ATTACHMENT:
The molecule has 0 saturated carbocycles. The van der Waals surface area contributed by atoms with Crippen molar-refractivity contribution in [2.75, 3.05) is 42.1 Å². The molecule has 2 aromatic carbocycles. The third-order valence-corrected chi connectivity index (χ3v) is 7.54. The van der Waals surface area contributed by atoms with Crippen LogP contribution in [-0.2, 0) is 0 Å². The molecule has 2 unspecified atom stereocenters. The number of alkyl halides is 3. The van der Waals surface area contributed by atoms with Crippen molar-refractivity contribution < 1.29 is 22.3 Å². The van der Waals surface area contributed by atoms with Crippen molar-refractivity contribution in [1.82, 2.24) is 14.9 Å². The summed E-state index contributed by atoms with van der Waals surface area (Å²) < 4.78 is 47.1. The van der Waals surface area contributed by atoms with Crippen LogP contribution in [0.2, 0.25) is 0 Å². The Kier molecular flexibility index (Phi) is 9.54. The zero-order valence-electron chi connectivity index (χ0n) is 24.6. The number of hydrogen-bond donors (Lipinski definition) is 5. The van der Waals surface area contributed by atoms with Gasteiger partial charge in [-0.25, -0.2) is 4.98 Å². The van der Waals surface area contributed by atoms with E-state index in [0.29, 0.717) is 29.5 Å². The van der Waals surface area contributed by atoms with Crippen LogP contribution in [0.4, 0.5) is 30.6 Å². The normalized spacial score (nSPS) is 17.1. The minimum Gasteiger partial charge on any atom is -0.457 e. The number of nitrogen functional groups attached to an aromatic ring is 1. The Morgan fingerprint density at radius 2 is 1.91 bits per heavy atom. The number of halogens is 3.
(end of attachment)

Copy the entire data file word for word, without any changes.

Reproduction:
The molecule has 0 saturated carbocycles. The van der Waals surface area contributed by atoms with Crippen molar-refractivity contribution in [2.75, 3.05) is 42.1 Å². The molecule has 2 aromatic carbocycles. The third-order valence-corrected chi connectivity index (χ3v) is 7.54. The van der Waals surface area contributed by atoms with Crippen LogP contribution in [-0.2, 0) is 0 Å². The molecule has 2 unspecified atom stereocenters. The number of alkyl halides is 3. The van der Waals surface area contributed by atoms with Crippen molar-refractivity contribution < 1.29 is 22.3 Å². The van der Waals surface area contributed by atoms with Crippen molar-refractivity contribution in [1.82, 2.24) is 14.9 Å². The summed E-state index contributed by atoms with van der Waals surface area (Å²) < 4.78 is 47.1. The van der Waals surface area contributed by atoms with Crippen LogP contribution in [0.2, 0.25) is 0 Å². The Kier molecular flexibility index (Phi) is 9.54. The zero-order valence-electron chi connectivity index (χ0n) is 24.6. The number of hydrogen-bond donors (Lipinski definition) is 5. The van der Waals surface area contributed by atoms with Gasteiger partial charge in [-0.25, -0.2) is 4.98 Å². The van der Waals surface area contributed by atoms with E-state index in [0.29, 0.717) is 29.5 Å². The van der Waals surface area contributed by atoms with Crippen LogP contribution in [0.4, 0.5) is 30.6 Å². The normalized spacial score (nSPS) is 17.1. The minimum Gasteiger partial charge on any atom is -0.457 e. The number of nitrogen functional groups attached to an aromatic ring is 1. The Morgan fingerprint density at radius 2 is 1.91 bits per heavy atom. The number of halogens is 3.